HTC’s lightweight VR device is designed primarily for lifestyle and light entertainment.
*We’ve edited the article to correct certain information regarding hardware capabilities.*
HTC today unveiled the Vive Flow, a portable VR glasses device. Unlike existing VR headsets such as the HTC Vive or Oculus Quest 2, the Vive Flow is aimed primarily at mental and physical wellness rather than AAA gaming or enterprise. The glasses are smaller, lighter, and more wieldy than a VR headset, making it a convenient option for those seeking a more portable VR device. The glasses even feature their own dedicated carrying case.
The 6DoF VR glasses feature a 100-degree field-of-view and 3.2K resolution with a refresh rate of 75 Hz. In addition to built-in 3D spatial audio, you also have the option of pairing your own Bluetooth headphones. Now, here’s where things get interesting. Rather than using standard motion controllers to interact with content, you instead use your Android smartphone as a single 3DoF remote control. It sounds a bit strange in writing, but once you’ve spent a few minutes “in-glasses,” you’ll be navigating the Vive Flow UI with ease. The company has also teased support for “gaze-based” interactions.
The Vive Flow is aimed at wellness and passive entertainment, removing the need for a complex control scheme. That said, the device is capable of light VR gaming, though I wouldn’t consider it a major selling point. Still, I like how the Vive Flow offers a little bit of something for everyone.
“With VIVE Flow, HTC is taking technology in a new direction, focusing not on what we do, but on how we feel. Maintaining our wellness has come to the forefront in the last few years, with so many millions feeling stressed every day, so it has never been more important to take time out to calm our minds, and VIVE Flow provides the perfect opportunity to escape our four walls and immerse ourselves in our ideal ambiance,” said Cher Wang, Chairwoman and CEO of HTC, in an official release.
“Meditation, gentle stretches, brain training, streaming our favorite shows or even meeting friends or coworkers in VR with VIVE Sync can all be enhanced by a device light and compact enough to fit in our pocket,” added Wang. “VIVE Flow represents the next evolution of technology, as we take a more holistic view of how we can make life better.”
We were lucky enough to go hands-on with the Vive Flow ahead of today’s announcement, and while our time with HTC’s unique device was short, we can already see its potential as a comfortable wellness and entertainment device. Of course, it’s important to note that the software we tried during our demo is subject to change. With that out of the way, let’s jump straight into our initial impressions:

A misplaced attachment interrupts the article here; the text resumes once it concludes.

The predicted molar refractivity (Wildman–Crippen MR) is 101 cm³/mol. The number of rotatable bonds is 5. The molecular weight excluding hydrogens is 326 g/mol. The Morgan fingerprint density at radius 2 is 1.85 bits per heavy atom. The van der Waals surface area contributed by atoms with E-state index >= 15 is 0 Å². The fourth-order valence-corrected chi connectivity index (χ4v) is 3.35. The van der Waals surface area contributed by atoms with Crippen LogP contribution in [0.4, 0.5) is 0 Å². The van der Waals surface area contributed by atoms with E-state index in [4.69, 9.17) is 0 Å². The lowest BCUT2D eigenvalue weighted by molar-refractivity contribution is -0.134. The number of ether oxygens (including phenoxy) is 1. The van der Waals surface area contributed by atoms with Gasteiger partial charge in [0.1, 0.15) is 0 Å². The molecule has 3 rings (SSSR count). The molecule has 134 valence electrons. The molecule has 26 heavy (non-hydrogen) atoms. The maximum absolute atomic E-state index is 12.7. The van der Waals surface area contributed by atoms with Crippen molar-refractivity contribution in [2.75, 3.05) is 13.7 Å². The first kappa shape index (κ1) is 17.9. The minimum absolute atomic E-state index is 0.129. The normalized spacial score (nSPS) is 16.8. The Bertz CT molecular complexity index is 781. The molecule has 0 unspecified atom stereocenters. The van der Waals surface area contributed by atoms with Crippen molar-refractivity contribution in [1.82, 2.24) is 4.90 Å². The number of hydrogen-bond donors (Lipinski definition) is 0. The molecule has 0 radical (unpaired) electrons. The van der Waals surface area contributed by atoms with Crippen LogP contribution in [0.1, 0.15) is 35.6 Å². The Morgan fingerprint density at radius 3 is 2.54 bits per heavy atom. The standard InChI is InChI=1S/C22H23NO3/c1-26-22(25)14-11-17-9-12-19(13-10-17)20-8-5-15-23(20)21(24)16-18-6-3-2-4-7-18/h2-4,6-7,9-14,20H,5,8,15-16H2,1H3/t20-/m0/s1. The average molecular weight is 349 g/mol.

Holding the glasses for the first time, the first thing I noticed was the weight; it’s virtually nonexistent. The Vive Flow weighs approximately 189g (less than a pound). According to HTC, that’s about the same weight as your standard chocolate bar, and I’m inclined to agree. This is not a VR headset, this is a pair of VR glasses.The Vive Flow is easily one of the lightest VR devices I’ve ever worn.
The glasses don’t wrap entirely around your head. Instead, the device sits on your dome like a pair of sunglasses.A dual-hinge design promises compatibility with a wide range of head shapes, removing the need for different size models. Light blockers located on the magnetic face gasket do a fantastic job of immersing you in your content. There’s even an active cooling system that removes hot air, preventing fog.
The headset itself is wireless, save for the tethered power supply that’s required in order to operate. For the best results, HTC recommends using its official 10,000mAh Vive power bank, though the company states that a third-party external battery of the same power will also work. You can also plug the glasses directly into your smartphone for maximum convenience, though it will drain your battery, shortening your overall use-time.